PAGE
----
Alliance of Nurses for Healthy Environments v. Food and Drug Administration[7]

This is an APA case brought by Public Citizen and NRDC, among others, alleging that FDA’s determination to allow the continued use of medically important antibiotics for disease prevention in healthy livestock and poultry was arbitrary and capricious, citing concerns about the contribution to the creation of antibiotic-resistant bacteria that can be transferred to humans. NRDC asserts that “the ability of disease-causing bacteria to withstand the drugs designed to kill them is one of the greatest threats to public health today.”[8]

Plaintiffs in this case claim that “many” of the antibiotics used in these animals are not used to treat sick animals, but rather prevent diseases caused by the unsanitary and stressful conditions in which they are often kept. As they put it, “The FDA has shirked its duty to ensure that the use of drugs in food-producing animals is safe for human health,”[9] although their case alleges not that the antibiotics are directly harmful to humans through ingestion, but rather that they contribute more generally to a human health hazard by creating an environment where bacteria are more resistant and antibiotics less effective. The case is worth watching for the viability of this unconventional theory.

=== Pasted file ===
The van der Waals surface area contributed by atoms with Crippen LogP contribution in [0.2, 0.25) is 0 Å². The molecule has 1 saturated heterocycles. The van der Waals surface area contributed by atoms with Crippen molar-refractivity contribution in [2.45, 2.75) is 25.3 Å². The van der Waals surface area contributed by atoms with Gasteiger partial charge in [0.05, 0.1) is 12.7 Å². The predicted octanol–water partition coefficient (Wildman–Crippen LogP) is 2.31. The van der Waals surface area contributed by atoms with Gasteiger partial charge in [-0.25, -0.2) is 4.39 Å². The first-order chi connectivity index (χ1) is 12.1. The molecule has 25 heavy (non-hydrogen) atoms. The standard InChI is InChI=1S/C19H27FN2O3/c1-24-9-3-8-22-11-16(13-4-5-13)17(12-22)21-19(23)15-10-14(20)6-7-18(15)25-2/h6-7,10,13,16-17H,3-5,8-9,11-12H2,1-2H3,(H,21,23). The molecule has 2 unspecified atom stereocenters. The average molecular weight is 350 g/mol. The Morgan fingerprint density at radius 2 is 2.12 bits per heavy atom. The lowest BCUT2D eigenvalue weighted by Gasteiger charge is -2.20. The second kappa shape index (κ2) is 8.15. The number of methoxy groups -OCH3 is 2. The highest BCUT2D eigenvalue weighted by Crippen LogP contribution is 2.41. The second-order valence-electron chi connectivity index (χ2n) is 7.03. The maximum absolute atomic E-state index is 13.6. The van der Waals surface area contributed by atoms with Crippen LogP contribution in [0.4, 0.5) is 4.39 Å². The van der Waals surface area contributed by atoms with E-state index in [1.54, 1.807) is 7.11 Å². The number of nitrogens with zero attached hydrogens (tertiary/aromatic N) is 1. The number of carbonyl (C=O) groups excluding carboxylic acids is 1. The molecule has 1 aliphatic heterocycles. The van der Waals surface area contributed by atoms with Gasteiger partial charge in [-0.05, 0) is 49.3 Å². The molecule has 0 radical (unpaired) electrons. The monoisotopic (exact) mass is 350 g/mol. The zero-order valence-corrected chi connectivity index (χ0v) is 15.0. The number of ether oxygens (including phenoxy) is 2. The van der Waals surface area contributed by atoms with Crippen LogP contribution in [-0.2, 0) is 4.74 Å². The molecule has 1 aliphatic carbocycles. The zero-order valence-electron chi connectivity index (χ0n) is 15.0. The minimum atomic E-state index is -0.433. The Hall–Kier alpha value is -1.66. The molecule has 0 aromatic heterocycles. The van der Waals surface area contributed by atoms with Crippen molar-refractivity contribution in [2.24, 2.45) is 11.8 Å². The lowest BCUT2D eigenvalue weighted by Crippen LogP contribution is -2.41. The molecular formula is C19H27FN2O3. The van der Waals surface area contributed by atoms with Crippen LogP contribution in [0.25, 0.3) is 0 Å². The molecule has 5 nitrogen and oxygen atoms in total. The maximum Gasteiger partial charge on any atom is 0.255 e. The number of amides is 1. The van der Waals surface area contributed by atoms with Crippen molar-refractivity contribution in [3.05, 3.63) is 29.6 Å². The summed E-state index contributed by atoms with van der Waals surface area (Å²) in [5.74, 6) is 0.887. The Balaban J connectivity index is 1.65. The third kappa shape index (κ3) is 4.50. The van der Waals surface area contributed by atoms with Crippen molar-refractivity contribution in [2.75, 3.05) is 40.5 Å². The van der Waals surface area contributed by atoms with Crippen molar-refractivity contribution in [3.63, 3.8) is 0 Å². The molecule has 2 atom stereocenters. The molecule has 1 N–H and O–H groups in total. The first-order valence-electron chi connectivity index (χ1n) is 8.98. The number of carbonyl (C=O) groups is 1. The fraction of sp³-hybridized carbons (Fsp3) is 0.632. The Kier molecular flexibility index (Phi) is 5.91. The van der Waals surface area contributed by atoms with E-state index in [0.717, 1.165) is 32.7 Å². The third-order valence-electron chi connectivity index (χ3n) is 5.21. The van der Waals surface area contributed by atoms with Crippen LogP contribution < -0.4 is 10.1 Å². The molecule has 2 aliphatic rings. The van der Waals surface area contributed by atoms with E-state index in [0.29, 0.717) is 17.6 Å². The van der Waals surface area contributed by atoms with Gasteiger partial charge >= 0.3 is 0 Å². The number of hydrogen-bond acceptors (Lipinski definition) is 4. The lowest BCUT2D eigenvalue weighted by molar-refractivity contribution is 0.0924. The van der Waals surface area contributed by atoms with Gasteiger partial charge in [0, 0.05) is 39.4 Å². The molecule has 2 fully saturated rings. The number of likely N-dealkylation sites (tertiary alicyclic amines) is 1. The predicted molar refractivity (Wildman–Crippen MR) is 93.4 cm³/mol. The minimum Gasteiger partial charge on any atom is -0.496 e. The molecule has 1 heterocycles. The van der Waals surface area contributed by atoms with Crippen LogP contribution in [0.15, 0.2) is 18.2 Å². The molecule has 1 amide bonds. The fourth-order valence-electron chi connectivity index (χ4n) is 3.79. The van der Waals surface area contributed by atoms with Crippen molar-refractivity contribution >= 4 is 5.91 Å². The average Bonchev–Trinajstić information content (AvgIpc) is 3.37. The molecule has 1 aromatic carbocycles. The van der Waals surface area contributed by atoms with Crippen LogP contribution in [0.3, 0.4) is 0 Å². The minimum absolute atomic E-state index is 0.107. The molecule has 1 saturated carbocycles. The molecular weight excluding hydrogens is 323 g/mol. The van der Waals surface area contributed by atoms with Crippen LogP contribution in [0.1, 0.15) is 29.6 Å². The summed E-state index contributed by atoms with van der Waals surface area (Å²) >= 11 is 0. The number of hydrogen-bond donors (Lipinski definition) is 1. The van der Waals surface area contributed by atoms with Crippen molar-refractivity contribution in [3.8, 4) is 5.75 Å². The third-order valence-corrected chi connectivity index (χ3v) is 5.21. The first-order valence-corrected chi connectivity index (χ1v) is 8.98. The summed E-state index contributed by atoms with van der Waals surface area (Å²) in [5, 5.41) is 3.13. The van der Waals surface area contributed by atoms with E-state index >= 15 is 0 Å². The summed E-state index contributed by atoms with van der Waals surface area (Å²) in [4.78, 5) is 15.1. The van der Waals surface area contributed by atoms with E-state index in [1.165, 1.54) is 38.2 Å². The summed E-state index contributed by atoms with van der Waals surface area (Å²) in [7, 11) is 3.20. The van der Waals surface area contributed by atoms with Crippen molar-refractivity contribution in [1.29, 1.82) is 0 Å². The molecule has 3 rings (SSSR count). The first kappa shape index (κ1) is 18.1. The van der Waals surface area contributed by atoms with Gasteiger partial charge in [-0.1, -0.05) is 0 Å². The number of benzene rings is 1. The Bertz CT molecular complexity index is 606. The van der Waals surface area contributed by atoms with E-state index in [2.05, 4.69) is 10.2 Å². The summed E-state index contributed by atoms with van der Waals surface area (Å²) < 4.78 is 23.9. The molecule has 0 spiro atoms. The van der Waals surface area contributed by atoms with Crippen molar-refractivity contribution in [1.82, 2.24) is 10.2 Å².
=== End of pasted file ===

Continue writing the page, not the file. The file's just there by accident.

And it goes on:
FDA must file its answer by May 24, 2023.


*   We extend extra thanks to these contributing authors to other chapters of this volume who also suggested and summarized cases to watch for this chapter.

[1]   No. 22-451 (Sup. Ct.), appeal from 45 F.4th 359 (D.C. Cir. 2022).

[2]   See Chevron U.S.A., Inc. v. Nat. Res. Def. Council, Inc., 467 U.S. 837, 843–44 (1984) (Marshall, Rehnquist & O’Connor, JJ., not participating).

[3]   No. 22-1399 (4th Cir. 2023), appeal from No. 1:20-cv-00264-IMK (N.D. W. Va.).

[4]   No. 22-5288 (D.C. Cir.), appeal from No. 1:22-cv-02190 (D.D.C.).

[5]   No. 1:22-cv-01598 (D.D.C.).

[6]   No. 8:23-cv-00489 (D. Md.).

[7]   No. 8:23-cv-00176 (D. Md.).

[8]   Alliance of Nurses for Healthy Environments et al. v. FDA et al. (Antibiotic Resistance), NRDC (Jan. 24, 2023),

[9]   Id.